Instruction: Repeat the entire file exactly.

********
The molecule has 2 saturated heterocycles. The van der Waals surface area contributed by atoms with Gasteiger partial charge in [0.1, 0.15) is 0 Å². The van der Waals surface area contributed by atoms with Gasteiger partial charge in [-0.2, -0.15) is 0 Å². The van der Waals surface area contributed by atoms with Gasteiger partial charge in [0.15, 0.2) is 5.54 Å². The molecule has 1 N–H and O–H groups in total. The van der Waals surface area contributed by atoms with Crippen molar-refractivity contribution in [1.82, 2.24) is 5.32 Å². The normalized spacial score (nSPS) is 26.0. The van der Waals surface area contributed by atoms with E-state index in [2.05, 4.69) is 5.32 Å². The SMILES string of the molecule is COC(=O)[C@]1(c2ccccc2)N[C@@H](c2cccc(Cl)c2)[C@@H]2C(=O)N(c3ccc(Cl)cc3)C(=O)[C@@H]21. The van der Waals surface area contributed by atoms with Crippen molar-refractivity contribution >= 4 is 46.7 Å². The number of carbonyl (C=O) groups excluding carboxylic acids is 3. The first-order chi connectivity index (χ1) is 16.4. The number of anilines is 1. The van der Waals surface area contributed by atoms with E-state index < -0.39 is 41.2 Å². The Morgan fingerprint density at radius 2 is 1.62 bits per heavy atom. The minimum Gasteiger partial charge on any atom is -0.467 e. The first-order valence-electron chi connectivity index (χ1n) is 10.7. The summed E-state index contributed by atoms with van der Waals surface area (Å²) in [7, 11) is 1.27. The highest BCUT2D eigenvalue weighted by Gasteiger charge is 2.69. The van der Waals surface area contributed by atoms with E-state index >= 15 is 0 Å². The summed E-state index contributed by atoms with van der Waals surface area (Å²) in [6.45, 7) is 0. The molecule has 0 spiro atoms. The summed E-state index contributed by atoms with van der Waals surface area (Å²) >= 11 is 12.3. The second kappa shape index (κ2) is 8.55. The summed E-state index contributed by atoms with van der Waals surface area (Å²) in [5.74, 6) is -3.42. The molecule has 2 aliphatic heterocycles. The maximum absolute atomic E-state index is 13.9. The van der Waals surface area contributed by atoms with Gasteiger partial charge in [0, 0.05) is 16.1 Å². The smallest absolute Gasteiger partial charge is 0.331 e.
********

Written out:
The molecule has 2 saturated heterocycles. The van der Waals surface area contributed by atoms with Gasteiger partial charge in [0.1, 0.15) is 0 Å². The van der Waals surface area contributed by atoms with Gasteiger partial charge in [-0.2, -0.15) is 0 Å². The van der Waals surface area contributed by atoms with Gasteiger partial charge in [0.15, 0.2) is 5.54 Å². The molecule has 1 N–H and O–H groups in total. The van der Waals surface area contributed by atoms with Crippen molar-refractivity contribution in [1.82, 2.24) is 5.32 Å². The normalized spacial score (nSPS) is 26.0. The van der Waals surface area contributed by atoms with E-state index in [2.05, 4.69) is 5.32 Å². The SMILES string of the molecule is COC(=O)[C@]1(c2ccccc2)N[C@@H](c2cccc(Cl)c2)[C@@H]2C(=O)N(c3ccc(Cl)cc3)C(=O)[C@@H]21. The van der Waals surface area contributed by atoms with Crippen molar-refractivity contribution >= 4 is 46.7 Å². The number of carbonyl (C=O) groups excluding carboxylic acids is 3. The first-order chi connectivity index (χ1) is 16.4. The number of anilines is 1. The van der Waals surface area contributed by atoms with E-state index < -0.39 is 41.2 Å². The Morgan fingerprint density at radius 2 is 1.62 bits per heavy atom. The minimum Gasteiger partial charge on any atom is -0.467 e. The first-order valence-electron chi connectivity index (χ1n) is 10.7. The summed E-state index contributed by atoms with van der Waals surface area (Å²) in [7, 11) is 1.27. The highest BCUT2D eigenvalue weighted by Gasteiger charge is 2.69. The van der Waals surface area contributed by atoms with E-state index >= 15 is 0 Å². The summed E-state index contributed by atoms with van der Waals surface area (Å²) in [6.45, 7) is 0. The molecule has 0 spiro atoms. The summed E-state index contributed by atoms with van der Waals surface area (Å²) >= 11 is 12.3. The second kappa shape index (κ2) is 8.55. The summed E-state index contributed by atoms with van der Waals surface area (Å²) in [5.74, 6) is -3.42. The molecule has 2 aliphatic heterocycles. The maximum absolute atomic E-state index is 13.9. The van der Waals surface area contributed by atoms with Gasteiger partial charge in [0, 0.05) is 16.1 Å². The smallest absolute Gasteiger partial charge is 0.331 e.